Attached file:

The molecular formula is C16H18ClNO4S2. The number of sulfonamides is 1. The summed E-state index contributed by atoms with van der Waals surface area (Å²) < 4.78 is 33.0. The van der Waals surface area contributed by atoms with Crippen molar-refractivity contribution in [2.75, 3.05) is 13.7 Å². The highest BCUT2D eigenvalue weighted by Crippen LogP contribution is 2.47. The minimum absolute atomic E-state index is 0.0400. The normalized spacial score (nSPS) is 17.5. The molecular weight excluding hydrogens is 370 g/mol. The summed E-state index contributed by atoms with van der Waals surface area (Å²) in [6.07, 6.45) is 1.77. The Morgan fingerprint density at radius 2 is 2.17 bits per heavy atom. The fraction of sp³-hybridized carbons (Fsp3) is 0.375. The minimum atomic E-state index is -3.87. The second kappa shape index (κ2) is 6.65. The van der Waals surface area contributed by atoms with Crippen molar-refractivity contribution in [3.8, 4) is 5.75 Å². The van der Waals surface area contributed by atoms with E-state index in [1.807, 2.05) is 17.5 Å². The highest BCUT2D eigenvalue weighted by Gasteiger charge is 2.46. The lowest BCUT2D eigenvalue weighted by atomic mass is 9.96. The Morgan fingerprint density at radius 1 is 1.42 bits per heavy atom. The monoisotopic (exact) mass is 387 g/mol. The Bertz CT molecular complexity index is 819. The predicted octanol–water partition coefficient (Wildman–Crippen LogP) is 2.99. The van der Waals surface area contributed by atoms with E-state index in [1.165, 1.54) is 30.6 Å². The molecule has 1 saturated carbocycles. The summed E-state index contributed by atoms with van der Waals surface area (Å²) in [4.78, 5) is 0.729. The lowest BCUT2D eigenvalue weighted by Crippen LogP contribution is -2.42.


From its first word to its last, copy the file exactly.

The molecular formula is C16H18ClNO4S2. The number of sulfonamides is 1. The summed E-state index contributed by atoms with van der Waals surface area (Å²) < 4.78 is 33.0. The van der Waals surface area contributed by atoms with Crippen molar-refractivity contribution in [2.75, 3.05) is 13.7 Å². The highest BCUT2D eigenvalue weighted by Crippen LogP contribution is 2.47. The minimum absolute atomic E-state index is 0.0400. The normalized spacial score (nSPS) is 17.5. The molecular weight excluding hydrogens is 370 g/mol. The summed E-state index contributed by atoms with van der Waals surface area (Å²) in [6.07, 6.45) is 1.77. The Morgan fingerprint density at radius 2 is 2.17 bits per heavy atom. The fraction of sp³-hybridized carbons (Fsp3) is 0.375. The minimum atomic E-state index is -3.87. The second kappa shape index (κ2) is 6.65. The van der Waals surface area contributed by atoms with Crippen molar-refractivity contribution in [3.8, 4) is 5.75 Å². The van der Waals surface area contributed by atoms with E-state index in [1.807, 2.05) is 17.5 Å². The highest BCUT2D eigenvalue weighted by Gasteiger charge is 2.46. The lowest BCUT2D eigenvalue weighted by atomic mass is 9.96. The Morgan fingerprint density at radius 1 is 1.42 bits per heavy atom. The monoisotopic (exact) mass is 387 g/mol. The Bertz CT molecular complexity index is 819. The predicted octanol–water partition coefficient (Wildman–Crippen LogP) is 2.99. The van der Waals surface area contributed by atoms with E-state index in [1.165, 1.54) is 30.6 Å². The molecule has 1 saturated carbocycles. The summed E-state index contributed by atoms with van der Waals surface area (Å²) in [4.78, 5) is 0.729. The lowest BCUT2D eigenvalue weighted by Crippen LogP contribution is -2.42.